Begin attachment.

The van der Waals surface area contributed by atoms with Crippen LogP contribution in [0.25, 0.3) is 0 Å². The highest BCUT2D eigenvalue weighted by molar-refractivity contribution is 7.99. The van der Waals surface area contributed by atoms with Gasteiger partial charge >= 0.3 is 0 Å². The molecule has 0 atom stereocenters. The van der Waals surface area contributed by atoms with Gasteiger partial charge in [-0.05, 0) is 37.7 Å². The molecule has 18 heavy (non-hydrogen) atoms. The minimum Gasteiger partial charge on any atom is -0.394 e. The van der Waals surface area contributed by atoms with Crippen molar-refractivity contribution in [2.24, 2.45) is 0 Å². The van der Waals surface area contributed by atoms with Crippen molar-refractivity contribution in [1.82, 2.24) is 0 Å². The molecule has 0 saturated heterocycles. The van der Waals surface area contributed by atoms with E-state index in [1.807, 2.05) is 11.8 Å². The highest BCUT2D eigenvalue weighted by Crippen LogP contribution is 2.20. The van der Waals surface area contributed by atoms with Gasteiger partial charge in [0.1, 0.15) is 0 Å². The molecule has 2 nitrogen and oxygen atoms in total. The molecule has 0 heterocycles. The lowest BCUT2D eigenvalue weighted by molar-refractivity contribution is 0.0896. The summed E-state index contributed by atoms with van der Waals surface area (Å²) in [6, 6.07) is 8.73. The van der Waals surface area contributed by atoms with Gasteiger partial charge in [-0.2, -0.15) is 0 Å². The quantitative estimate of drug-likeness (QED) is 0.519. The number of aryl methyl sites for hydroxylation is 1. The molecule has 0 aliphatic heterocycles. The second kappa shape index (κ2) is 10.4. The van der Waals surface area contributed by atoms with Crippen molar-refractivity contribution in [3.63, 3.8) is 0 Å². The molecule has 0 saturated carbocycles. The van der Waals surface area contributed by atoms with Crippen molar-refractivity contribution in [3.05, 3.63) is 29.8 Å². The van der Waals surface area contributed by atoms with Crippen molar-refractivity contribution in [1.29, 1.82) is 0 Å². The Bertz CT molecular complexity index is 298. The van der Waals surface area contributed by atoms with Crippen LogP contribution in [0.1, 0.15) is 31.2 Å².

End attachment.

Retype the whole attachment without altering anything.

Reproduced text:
The van der Waals surface area contributed by atoms with Crippen LogP contribution in [0.25, 0.3) is 0 Å². The highest BCUT2D eigenvalue weighted by molar-refractivity contribution is 7.99. The van der Waals surface area contributed by atoms with Gasteiger partial charge >= 0.3 is 0 Å². The molecule has 0 atom stereocenters. The van der Waals surface area contributed by atoms with Gasteiger partial charge in [-0.05, 0) is 37.7 Å². The molecule has 18 heavy (non-hydrogen) atoms. The minimum Gasteiger partial charge on any atom is -0.394 e. The van der Waals surface area contributed by atoms with Crippen molar-refractivity contribution in [2.24, 2.45) is 0 Å². The van der Waals surface area contributed by atoms with Crippen molar-refractivity contribution in [1.82, 2.24) is 0 Å². The molecule has 0 saturated heterocycles. The van der Waals surface area contributed by atoms with E-state index in [1.807, 2.05) is 11.8 Å². The highest BCUT2D eigenvalue weighted by Crippen LogP contribution is 2.20. The van der Waals surface area contributed by atoms with Gasteiger partial charge in [0.1, 0.15) is 0 Å². The molecule has 2 nitrogen and oxygen atoms in total. The molecule has 0 heterocycles. The lowest BCUT2D eigenvalue weighted by molar-refractivity contribution is 0.0896. The summed E-state index contributed by atoms with van der Waals surface area (Å²) in [6, 6.07) is 8.73. The van der Waals surface area contributed by atoms with Gasteiger partial charge in [-0.2, -0.15) is 0 Å². The quantitative estimate of drug-likeness (QED) is 0.519. The number of aryl methyl sites for hydroxylation is 1. The molecule has 0 aliphatic heterocycles. The second kappa shape index (κ2) is 10.4. The van der Waals surface area contributed by atoms with Crippen molar-refractivity contribution in [3.63, 3.8) is 0 Å². The molecule has 0 saturated carbocycles. The van der Waals surface area contributed by atoms with Crippen molar-refractivity contribution in [3.05, 3.63) is 29.8 Å². The van der Waals surface area contributed by atoms with Crippen molar-refractivity contribution in [1.29, 1.82) is 0 Å². The Bertz CT molecular complexity index is 298. The van der Waals surface area contributed by atoms with Crippen LogP contribution in [0.1, 0.15) is 31.2 Å².